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Posts tagged ‘SSL’

10
Sep

Security Update 2011-005 Fixes DigiNotar SSL Vulnerability

Apple has finally issued Security Update 2011-005 to address the recent issues around compromised Dutch certificate authority DigiNotar. It was discovered that at least 531 fraudulent SSL certificates were issued by DigiNotar, leading to their root certificate being revoked in all major operating systems and browsers over the past two weeks. A man-in-the-middle attacker in possession of one of these certs (eg. Google, Skype), would be able to intercept SSL-encrypted traffic to those sites. It is believed that the use of these fraudulent certs may have been limited to the Iranian government.

This patch removes the DigiNotar CA from the trusted root certificates in the Mac OS X keychain (which is also used by Safari) for Lion and Snow Leopard. Unfortunately no patch has been issued for Leopard (10.5) users, leaving them at a heightened risk from these bad certificates. It is recommended that Leopard users delete the DigiNotar CA certificate from the Keychain using the following steps:

  1. Open Keychain Access (/Applications/Utilities/Keychain Access)
  2. Click on the System Roots keychain in the top-left hand panel
  3. Click on Certificates in the bottom-left hand panel
  4. Type DigiNotar into the search field in the top right.
  5. Right-click on the DigiNotar Root CA, and select Delete.
For sysadmins, the following Terminal command achieves the same thing:
# sudo /usr/bin/security delete-certificate -Z C060ED44CBD881BD0EF86C0BA287DDCF8167478C /System/Library/Keychains/SystemRootCertificates.keychain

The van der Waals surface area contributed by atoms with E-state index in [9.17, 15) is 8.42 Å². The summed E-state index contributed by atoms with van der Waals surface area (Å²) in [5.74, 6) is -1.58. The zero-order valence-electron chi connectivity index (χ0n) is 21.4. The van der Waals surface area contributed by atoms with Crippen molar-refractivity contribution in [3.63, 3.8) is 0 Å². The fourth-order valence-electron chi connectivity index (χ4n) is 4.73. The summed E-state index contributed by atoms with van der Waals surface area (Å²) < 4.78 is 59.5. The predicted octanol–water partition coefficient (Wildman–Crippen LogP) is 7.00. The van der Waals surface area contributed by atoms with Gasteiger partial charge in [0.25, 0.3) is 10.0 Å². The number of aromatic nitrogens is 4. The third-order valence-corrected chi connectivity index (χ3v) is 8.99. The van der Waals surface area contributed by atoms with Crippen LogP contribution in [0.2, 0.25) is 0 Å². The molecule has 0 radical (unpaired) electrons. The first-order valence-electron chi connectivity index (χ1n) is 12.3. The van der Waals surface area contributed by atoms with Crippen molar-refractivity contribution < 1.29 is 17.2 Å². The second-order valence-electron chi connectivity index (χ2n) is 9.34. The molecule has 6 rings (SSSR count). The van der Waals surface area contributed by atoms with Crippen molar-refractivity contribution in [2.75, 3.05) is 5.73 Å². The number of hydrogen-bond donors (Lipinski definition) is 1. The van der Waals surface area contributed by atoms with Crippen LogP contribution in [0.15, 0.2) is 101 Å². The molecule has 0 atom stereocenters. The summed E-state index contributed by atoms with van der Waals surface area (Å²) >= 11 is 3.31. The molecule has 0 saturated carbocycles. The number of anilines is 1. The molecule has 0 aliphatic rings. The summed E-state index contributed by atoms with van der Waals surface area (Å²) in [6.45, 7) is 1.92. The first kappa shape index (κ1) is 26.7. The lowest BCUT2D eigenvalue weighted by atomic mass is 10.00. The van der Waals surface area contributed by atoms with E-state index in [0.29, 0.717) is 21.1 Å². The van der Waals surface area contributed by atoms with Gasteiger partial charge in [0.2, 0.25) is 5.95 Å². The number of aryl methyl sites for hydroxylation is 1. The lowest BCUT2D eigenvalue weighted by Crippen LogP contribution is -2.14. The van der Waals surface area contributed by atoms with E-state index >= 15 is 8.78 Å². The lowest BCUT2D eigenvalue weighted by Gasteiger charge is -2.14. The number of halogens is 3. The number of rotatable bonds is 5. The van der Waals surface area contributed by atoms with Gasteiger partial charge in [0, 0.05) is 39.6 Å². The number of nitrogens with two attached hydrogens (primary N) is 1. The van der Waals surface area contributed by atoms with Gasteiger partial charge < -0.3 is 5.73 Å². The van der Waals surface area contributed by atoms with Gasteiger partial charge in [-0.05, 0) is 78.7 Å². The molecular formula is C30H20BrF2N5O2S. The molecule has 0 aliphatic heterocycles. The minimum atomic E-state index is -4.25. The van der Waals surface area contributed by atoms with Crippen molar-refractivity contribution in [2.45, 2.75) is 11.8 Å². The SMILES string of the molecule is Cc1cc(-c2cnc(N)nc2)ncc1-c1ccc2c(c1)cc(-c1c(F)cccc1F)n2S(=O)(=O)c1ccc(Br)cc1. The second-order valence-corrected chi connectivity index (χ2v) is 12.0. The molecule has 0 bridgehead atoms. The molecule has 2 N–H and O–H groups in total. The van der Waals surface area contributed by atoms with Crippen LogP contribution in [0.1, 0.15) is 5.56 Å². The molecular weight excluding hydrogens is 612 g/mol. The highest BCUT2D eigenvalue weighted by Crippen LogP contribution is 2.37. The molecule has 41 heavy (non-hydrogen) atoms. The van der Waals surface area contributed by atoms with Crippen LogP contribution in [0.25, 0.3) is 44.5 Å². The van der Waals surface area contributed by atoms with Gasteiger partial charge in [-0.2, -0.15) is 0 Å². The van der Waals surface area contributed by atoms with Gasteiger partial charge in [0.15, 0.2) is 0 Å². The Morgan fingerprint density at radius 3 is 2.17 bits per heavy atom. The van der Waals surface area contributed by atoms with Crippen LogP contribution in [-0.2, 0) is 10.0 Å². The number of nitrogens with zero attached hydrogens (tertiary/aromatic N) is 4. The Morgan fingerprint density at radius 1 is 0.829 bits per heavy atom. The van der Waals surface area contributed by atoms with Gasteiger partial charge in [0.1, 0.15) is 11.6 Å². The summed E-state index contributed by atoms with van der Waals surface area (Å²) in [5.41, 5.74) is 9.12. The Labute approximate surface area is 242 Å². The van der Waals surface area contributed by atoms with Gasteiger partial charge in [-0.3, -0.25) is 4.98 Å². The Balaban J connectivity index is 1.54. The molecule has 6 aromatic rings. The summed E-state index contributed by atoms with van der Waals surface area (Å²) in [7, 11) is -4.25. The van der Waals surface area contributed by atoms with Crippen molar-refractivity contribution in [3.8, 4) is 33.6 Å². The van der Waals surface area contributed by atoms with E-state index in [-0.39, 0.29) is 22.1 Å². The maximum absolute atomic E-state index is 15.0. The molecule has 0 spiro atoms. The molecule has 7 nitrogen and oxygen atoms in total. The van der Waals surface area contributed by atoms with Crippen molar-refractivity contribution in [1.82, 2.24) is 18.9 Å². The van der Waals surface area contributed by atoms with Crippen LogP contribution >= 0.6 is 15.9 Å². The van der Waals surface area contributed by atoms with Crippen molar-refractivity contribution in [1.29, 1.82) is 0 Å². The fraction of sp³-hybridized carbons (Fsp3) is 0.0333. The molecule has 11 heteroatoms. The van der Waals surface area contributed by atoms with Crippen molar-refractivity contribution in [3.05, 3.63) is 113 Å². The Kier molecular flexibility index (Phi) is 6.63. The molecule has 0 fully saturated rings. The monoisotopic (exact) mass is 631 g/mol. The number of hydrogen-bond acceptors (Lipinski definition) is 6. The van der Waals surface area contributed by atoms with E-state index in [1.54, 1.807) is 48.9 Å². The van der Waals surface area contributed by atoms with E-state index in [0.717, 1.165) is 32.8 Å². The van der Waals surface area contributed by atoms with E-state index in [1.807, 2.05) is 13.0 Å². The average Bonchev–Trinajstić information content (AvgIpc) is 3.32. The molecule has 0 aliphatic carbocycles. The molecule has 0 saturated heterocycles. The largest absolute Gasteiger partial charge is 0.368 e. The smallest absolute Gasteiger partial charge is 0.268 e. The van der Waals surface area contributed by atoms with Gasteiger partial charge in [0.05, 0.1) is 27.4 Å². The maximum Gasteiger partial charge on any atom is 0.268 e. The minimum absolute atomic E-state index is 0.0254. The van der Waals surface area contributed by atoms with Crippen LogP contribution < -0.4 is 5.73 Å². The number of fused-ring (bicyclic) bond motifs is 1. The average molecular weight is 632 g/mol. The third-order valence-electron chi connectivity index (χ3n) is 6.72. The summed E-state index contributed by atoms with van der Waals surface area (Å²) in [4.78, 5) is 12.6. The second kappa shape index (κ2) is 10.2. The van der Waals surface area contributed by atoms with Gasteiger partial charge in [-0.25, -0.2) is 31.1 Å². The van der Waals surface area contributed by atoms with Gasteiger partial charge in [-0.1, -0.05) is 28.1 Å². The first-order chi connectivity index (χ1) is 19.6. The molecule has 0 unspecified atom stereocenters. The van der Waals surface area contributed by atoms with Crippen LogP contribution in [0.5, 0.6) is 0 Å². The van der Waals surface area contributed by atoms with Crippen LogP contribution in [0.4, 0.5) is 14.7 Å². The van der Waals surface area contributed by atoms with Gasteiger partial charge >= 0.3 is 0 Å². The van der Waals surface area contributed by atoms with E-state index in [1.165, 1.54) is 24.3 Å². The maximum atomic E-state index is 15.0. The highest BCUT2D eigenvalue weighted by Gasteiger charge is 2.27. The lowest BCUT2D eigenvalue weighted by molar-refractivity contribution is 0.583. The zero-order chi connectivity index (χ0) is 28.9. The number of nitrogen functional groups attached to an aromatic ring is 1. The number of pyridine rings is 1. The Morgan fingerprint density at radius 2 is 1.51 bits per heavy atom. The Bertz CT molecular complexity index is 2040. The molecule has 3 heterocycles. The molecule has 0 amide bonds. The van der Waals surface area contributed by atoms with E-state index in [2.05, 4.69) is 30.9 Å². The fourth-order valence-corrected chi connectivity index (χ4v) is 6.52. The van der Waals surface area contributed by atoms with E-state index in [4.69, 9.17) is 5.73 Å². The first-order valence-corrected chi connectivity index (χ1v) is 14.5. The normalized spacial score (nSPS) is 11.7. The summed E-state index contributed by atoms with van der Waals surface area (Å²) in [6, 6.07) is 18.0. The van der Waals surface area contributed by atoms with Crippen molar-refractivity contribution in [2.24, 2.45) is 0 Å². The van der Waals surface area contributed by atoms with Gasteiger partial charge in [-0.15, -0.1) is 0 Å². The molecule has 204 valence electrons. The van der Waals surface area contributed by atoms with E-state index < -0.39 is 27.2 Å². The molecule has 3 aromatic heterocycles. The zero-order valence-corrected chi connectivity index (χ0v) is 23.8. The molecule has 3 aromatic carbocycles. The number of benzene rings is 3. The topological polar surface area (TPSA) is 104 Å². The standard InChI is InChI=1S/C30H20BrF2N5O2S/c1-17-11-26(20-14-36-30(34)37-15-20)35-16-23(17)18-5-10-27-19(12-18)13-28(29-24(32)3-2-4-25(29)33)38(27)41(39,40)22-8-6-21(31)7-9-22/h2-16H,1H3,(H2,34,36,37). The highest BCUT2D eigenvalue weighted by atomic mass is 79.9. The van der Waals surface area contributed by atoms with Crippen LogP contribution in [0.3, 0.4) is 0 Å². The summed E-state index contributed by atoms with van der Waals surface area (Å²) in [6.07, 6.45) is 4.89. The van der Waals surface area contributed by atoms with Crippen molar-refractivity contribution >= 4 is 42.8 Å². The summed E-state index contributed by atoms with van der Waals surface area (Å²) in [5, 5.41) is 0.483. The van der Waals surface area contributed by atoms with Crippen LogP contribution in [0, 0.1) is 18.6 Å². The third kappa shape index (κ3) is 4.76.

Firefox users should update to the latest version of Firefox. Here is the full Apple description for this update:

Security Update 2011-005

  • Certificate Trust Policy Available for: Mac OS X v10.6.8, Mac OS X Server v10.6.8, OS X Lion v10.7.1, Lion Server v10.7.1Impact: An attacker with a privileged network position may intercept user credentials or other sensitive information

    Description: Fraudulent certificates were issued by multiple certificate authorities operated by DigiNotar. This issue is addressed by removing DigiNotar from the list of trusted root certificates, from the list of Extended Validation (EV) certificate authorities, and by configuring default system trust settings so that DigiNotar’s certificates, including those issued by other authorities, are not trusted.

27
Jul

Key iOS Security Updates Patch PDF and Certificate Validation Vulnerabilities (4.3.4 and 4.3.5)

The two latest iOS updates are fairly significant in that they patch two critical vulnerabilities. iOS update 4.3.4 patched a number of bugs including comex’s PDF/FreeType vulnerability used to create the latest JailbreakMe exploit. If you’re a jailbreaker, it’s essential that you run comex’s ‘PDF Patcher 2′ within Cydia, in order to patch the underlying vulnerability. iOS update 4.3.5 released a couple days ago, patches a fairly significant bug in the way iOS validates SSL/TLS certificates. This vulnerability can allow an attacker to intercept and/or modify data protected within an SSL session without the user knowing it. This was possible to due the fact that iOS didn’t validate the basicContstrains parameter of SSL certificates in the chain.

If you’re only an occasional patcher – now is the time.

26
Mar

Safari, Mac OS X and Fraudulent SSL Certificates (Comodo)

Following the recent hacking of Comodo, a certificate authority that distributes SSL certificates, web users to the following domains are at a higher risk of phishing and sniffing attacks:

  • login.live.com
  • mail.google.com
  • www.google.com
  • login.yahoo.com
  • login.skype.com
  • addons.mozilla.org

Attackers were able to obtain SSL certificates for these domains, essentially allowing them to pose as those websites. The certificates have since been revoked by Comodo, however this relies on browsers checking for them by checking Comodo’s Certificate Revocation List (CRL) and having the Online Certificate Status Protocol (OCSP) enabled. Firefox and Chrome were updated last week to block the fraudulent certs, but Safari doesn’t do CRL and OCSP checking by default.